But I do harbor some resentment for the idea that you're a "real writer" when you live in New York, or San Francisco, or something like that. Especially if you work outside of academia. My time in New Mexico made me realize that big expensive cities are not really places where I want to live, so my perspective is very different, but I also think that there are plenty of worthwhile places to live and work and write here in the United States.

I have this same problem in movies and TV, when the characters always live in NYC or LA. Like, really? Because there are plenty of stories to tell in cities all around this country. I guess it's just the fact that lots of creative people do live in those places, but I don't like the idea that that's what you have to do to "make it" or to be considered legitimate. I like smaller communities, and that includes smaller lit communities. Also I perceive this pressure in NYC to be always going to readings and doing lit scene stuff, and I don't want to be in a lit scene all the time. Some of the time, hell yes! But not always.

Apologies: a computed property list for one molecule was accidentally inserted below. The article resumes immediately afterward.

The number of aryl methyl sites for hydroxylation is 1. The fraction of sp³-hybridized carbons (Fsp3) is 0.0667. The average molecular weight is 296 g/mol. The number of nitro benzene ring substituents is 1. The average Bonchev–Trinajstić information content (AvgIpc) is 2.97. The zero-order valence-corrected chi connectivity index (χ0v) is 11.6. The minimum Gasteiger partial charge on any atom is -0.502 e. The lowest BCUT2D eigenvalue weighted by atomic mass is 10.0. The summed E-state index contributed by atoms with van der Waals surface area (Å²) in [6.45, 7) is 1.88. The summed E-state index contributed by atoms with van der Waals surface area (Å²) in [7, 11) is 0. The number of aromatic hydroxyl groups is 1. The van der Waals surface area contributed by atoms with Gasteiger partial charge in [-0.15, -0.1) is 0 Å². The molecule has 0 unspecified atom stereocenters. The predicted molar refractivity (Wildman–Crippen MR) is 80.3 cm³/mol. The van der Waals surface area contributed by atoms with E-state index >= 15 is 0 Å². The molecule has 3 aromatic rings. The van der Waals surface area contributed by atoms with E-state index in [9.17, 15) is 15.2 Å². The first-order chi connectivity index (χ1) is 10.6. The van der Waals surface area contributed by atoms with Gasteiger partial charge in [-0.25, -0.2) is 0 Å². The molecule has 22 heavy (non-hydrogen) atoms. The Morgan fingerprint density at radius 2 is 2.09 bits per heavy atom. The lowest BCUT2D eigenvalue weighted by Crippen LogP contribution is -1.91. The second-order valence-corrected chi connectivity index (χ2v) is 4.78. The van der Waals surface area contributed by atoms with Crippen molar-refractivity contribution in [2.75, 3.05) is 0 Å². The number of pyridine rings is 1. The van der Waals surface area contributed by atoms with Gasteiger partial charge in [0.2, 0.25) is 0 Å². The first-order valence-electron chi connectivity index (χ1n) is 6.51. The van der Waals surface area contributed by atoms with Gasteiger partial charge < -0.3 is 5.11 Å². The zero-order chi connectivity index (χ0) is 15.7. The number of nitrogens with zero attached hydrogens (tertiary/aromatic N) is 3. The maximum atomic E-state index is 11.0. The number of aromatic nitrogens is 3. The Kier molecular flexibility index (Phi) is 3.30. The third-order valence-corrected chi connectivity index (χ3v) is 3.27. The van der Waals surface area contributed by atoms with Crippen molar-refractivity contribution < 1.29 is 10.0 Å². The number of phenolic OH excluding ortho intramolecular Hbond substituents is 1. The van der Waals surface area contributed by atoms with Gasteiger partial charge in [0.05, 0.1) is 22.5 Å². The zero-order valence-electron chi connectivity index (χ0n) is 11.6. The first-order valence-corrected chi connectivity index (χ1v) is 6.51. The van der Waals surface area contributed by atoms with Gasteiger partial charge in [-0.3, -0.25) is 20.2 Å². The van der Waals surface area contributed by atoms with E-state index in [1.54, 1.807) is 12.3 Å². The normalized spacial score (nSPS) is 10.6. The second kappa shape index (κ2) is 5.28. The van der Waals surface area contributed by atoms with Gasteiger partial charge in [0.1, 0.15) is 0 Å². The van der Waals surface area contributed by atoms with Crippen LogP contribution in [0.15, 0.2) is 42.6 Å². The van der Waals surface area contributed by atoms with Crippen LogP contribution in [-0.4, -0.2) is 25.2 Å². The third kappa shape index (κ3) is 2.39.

I do think the perception of NYC/LA and as "the" places to live if you're a writer is changing a bit. At least I hope so!

I love your food blog Plums in the Icebox, and you also write about health for Blisstree in addition to having Pretty Tilt out - are you into writing regardless of the mode and topic? Do you feel drawn to journalistic writing as much as poetry, or is one mode more important to you than another?

I'm lucky that I have been able to cobble together somewhat of a living writing. I'm still working on the whole actual living part, but I do get paid to write. I am not trained as a journalist at all; in fact, the only thing I am trained in is poetry! So I am taking it as it comes. I love doing my health and food and occasional culture writing because it's fun and interesting, not to mention different. I've been reading the internet forever, but I haven't been writing for the internet forever, so I'm always learning about what to do and how to do it. Plus I can learn about all sorts of stuff that I wonder about, like the best apple pie recipes, restaurants, some female celebrity's workout routine. It's awesome to be able to tie my different interests into my writing.